What’s this about?
In Stata 15, graphs can be exported to scalable vector graphics (SVG) format.
All modern web browsers support SVG. Vector graphics editors such as Adobe Illustrator and Inkscape also support SVG.
SVG images are popular because they can be scaled without loss of image quality, unlike PNG and JPEG files. Thus, SVG images are popular when the same image will be displayed at different sizes and resolutions, such as on webpages or ebooks.
Stata aleady supports encapsulated PostScript (EPS)—another scalable vector graphics format—but EPS files are not suitable for use on webpages or ebooks, nor do they support transparency.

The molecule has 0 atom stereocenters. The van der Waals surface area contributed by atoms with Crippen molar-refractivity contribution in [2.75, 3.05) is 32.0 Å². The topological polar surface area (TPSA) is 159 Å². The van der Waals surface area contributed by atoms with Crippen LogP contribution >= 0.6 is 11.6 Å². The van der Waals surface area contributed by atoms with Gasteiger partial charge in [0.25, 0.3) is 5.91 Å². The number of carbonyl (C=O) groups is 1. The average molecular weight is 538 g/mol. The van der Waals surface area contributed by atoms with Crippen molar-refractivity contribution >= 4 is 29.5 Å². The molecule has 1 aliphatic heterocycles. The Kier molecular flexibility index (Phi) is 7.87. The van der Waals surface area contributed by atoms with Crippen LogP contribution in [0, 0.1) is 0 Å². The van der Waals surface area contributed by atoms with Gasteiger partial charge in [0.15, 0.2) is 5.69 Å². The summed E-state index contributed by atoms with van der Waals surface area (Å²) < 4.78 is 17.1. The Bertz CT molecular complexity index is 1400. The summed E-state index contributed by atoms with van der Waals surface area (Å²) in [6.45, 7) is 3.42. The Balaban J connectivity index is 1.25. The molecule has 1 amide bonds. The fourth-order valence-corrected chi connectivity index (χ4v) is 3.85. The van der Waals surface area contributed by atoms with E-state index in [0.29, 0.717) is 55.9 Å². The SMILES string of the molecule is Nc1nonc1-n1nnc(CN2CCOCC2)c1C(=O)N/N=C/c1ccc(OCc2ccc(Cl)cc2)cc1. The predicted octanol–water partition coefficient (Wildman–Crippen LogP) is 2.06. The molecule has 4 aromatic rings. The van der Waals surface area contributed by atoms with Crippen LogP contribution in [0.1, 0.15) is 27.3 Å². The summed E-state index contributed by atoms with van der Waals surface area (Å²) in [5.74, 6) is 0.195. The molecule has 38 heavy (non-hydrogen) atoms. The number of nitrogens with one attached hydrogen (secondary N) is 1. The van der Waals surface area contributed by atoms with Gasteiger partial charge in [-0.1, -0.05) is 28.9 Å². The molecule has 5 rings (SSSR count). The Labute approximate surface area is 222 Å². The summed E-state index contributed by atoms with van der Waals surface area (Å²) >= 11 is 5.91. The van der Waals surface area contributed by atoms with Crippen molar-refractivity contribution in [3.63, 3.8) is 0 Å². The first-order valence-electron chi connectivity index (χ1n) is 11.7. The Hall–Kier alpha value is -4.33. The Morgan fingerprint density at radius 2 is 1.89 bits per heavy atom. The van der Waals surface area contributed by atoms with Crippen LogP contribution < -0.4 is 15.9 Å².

SVG images can be imported by other applications such as Microsoft Word, but the PDF format works just as well (and does support transparency).
Stata 15 exports compact SVG files by default, and optionally exports verbose SVG files that are easier to edit with a text editor.
Exporting to .svg format is easy. Draw a graph by typing
. sysuse uslifeexp2, clear . twoway connected le year . graph export uslifeexp.svg
To export the image, type
. graph export uslifeexp.svg (file uslifeexp.svg written in SVG format)
The graph we showed you on this page is in SVG format. The SVG format is XML-based, which makes it editable by a text editor. Take a look.
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Learn more about Stata’s publication-quality graphics features.
See [G-2] graph exportg in the Stata Graphics Reference Manual.